In a damning assessment, the 2023 Country Reports on Human Rights Practices has laid bare the pervasive corruption and critical human rights issues afflicting Zimbabwe. Despite the presence of specialized anti-corruption courts in all 10 provinces, the report highlights significant failings, including political interference and subpar investigations, which undermine the judicial processes intended to combat corruption.

Petty corruption remains a daily reality in Zimbabwe, perpetrated by low- to mid-level officials, including police and local authorities. More alarmingly, grand corruption involves high-level political elites exploiting their power for personal gain. This includes alarming revelations from Al Jazeera’s investigative series ‘Gold Mafia’, which implicates top officials in schemes involving gold smuggling and money laundering through international banking networks in South Africa and the UAE. Prominent figures linked to President Emmerson Mnangagwa, such as Ambassador-at-Large Uebert Angel and Zimbabwe Miners’ Federation president Henrietta Rushwaya, have been identified in these nefarious activities.

The report further criticizes the Zimbabwe Anti-Corruption Commission (ZACC) for its ineffectiveness. Despite handling 684 complaints in 2022 – a 38 percent decrease from the previous year – ZACC’s lack of prosecutorial power has led to a cycle of ‘catch and release’ where corrupt officials are detained but not convicted.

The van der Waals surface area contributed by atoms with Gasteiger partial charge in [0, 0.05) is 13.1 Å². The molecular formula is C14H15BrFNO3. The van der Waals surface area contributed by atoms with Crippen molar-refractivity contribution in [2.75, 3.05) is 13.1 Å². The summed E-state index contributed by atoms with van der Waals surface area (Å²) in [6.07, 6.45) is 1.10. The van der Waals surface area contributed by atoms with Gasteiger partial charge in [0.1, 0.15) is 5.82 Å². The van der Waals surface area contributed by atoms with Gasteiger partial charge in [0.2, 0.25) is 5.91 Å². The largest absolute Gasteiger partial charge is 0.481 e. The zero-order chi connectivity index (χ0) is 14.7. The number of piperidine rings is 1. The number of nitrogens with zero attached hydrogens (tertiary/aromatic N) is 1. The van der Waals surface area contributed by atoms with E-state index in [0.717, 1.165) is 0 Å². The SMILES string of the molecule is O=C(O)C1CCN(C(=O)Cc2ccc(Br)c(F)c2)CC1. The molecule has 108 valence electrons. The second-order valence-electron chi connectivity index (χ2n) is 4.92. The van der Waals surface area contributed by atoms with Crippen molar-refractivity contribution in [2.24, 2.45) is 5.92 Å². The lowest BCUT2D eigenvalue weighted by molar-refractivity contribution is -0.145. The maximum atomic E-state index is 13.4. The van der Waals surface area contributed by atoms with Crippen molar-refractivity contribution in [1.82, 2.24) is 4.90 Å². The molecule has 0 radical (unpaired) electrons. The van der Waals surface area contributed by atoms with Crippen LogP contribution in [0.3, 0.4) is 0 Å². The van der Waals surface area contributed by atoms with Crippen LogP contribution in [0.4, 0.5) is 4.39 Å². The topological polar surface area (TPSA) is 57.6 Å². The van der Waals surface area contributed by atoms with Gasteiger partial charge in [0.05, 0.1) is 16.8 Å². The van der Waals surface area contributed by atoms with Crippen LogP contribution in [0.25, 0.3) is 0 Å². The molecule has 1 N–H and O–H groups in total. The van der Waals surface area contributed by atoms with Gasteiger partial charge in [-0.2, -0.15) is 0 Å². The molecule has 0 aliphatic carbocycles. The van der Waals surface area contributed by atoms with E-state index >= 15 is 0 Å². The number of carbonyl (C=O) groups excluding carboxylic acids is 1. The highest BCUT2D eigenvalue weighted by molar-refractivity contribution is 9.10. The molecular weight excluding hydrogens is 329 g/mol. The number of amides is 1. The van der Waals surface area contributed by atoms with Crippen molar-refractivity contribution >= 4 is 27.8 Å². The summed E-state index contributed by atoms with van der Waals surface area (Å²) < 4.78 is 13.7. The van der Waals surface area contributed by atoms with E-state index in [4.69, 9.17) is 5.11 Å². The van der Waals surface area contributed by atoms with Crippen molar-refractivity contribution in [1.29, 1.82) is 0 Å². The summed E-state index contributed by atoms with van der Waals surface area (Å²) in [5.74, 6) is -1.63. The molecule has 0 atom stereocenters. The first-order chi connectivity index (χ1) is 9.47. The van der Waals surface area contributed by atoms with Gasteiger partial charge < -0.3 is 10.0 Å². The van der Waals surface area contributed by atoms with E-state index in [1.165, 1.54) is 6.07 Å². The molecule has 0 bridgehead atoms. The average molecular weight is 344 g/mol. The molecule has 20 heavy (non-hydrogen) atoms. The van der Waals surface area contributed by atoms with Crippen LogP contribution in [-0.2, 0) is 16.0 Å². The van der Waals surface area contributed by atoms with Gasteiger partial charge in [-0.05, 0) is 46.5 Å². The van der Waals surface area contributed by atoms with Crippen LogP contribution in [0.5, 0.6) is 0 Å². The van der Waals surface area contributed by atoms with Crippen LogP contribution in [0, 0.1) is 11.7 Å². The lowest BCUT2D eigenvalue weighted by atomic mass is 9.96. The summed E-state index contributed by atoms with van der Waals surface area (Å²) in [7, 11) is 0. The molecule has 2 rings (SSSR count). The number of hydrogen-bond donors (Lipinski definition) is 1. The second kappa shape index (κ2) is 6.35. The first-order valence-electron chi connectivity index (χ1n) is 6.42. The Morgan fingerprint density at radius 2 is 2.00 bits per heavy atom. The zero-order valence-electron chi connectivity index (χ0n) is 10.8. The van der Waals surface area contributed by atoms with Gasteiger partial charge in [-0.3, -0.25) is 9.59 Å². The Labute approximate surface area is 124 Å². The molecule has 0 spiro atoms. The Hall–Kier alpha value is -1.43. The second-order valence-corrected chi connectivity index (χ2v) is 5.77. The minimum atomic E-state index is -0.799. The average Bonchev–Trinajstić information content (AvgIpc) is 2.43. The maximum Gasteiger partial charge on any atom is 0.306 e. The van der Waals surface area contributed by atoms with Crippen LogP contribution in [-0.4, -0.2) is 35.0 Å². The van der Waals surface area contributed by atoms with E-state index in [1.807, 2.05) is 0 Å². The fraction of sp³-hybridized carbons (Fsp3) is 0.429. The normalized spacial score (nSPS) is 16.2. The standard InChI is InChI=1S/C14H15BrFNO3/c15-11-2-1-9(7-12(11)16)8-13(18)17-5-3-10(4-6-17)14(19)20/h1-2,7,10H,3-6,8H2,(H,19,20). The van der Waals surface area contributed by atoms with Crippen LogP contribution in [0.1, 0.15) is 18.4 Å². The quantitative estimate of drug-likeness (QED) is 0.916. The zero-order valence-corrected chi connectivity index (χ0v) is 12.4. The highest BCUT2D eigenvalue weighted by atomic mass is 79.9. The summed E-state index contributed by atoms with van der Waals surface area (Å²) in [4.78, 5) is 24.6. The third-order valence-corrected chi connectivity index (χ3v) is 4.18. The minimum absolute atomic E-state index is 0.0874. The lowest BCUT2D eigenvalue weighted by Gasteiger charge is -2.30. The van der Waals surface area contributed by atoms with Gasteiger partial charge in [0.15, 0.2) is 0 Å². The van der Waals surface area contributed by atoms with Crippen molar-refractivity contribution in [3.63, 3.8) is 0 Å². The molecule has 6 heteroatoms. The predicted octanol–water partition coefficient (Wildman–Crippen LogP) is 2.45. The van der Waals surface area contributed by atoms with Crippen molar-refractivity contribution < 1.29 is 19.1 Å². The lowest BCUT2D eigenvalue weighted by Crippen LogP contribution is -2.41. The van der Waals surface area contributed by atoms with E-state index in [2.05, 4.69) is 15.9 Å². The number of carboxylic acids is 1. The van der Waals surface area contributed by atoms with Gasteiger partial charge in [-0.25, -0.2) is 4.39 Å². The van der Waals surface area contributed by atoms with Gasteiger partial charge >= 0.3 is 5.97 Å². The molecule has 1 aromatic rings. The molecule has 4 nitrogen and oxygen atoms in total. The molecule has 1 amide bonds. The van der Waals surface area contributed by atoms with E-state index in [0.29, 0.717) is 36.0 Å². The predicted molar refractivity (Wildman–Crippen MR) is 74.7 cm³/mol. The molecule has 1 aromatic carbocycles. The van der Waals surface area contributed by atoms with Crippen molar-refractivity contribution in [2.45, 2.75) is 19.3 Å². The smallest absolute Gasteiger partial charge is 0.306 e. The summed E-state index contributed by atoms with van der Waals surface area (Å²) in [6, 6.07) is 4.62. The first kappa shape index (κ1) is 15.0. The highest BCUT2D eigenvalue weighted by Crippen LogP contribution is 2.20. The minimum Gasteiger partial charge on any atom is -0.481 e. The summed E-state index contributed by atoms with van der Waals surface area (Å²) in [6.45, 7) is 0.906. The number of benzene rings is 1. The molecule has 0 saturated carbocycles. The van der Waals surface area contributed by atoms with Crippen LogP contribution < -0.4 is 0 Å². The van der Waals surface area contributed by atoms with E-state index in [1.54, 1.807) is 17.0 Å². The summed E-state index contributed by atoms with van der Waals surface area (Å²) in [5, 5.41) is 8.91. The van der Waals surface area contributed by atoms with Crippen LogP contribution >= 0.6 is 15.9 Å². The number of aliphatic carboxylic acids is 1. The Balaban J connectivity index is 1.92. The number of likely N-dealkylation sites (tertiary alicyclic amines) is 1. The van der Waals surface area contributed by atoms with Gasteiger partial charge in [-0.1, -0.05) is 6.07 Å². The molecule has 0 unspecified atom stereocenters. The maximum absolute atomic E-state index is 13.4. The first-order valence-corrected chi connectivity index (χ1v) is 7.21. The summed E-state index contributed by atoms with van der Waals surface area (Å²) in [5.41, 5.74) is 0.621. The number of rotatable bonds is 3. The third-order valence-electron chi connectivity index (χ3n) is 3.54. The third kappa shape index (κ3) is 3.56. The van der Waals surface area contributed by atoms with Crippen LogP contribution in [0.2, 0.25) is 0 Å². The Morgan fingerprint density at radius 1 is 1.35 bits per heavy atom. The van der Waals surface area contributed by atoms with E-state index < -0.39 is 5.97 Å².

Zimbabwe’s prisons also come under severe scrutiny. Overcrowded and underfunded, these facilities pose dire threats to inmate welfare, with frequent reports of food shortages, lack of clean water, and insufficient medical care. The Harare Remand Prison, notably overpopulated, has become a hotbed for violence and abuse, with former inmates reporting daily beatings at the hands of guards. Children under four, residing with their incarcerated mothers, suffer additional hardships, sharing the scant food allocations with their parents rather than receiving their own.

The human rights landscape is further tarnished by the government’s failure to address politically motivated violence. The report notes specific instances, such as the murder of Persuade Mandara by the Zimbabwe Republic Police under dubious circumstances linked to grain theft, and the abduction and killing of CCC activist Tapfumaneyi Masaya, underscoring a pattern of impunity and governmental malfeasance.

Additionally, during the electoral periods, instances of voter intimidation by groups linked to the Central Intelligence Organisation have been documented. These groups, operating under the guise of conducting exit polls, have coerced voters and infringed upon the democratic process.

Human rights defenders and non-governmental organizations face constant harassment and surveillance, labeled as threats to national security or agents of foreign influence. In one noted instance, lawyers Doug Coltart and Tapiwa Muchineripi were arrested while representing victims of abduction and torture, reflecting the state’s broader strategy of suppressing dissent and controlling narratives through fear and repression.

These abuses are symptomatic of a broader crisis of governance in Zimbabwe, where state institutions are wielded as tools of political power rather than mechanisms of public service and accountability. The international community, along with local activists, continues to call for substantial reforms and the establishment of genuine safeguards to protect human rights and restore justice in Zimbabwe. However, as the situation currently stands, the outlook remains bleak, with corruption deeply entrenched and human rights continually trampled upon.

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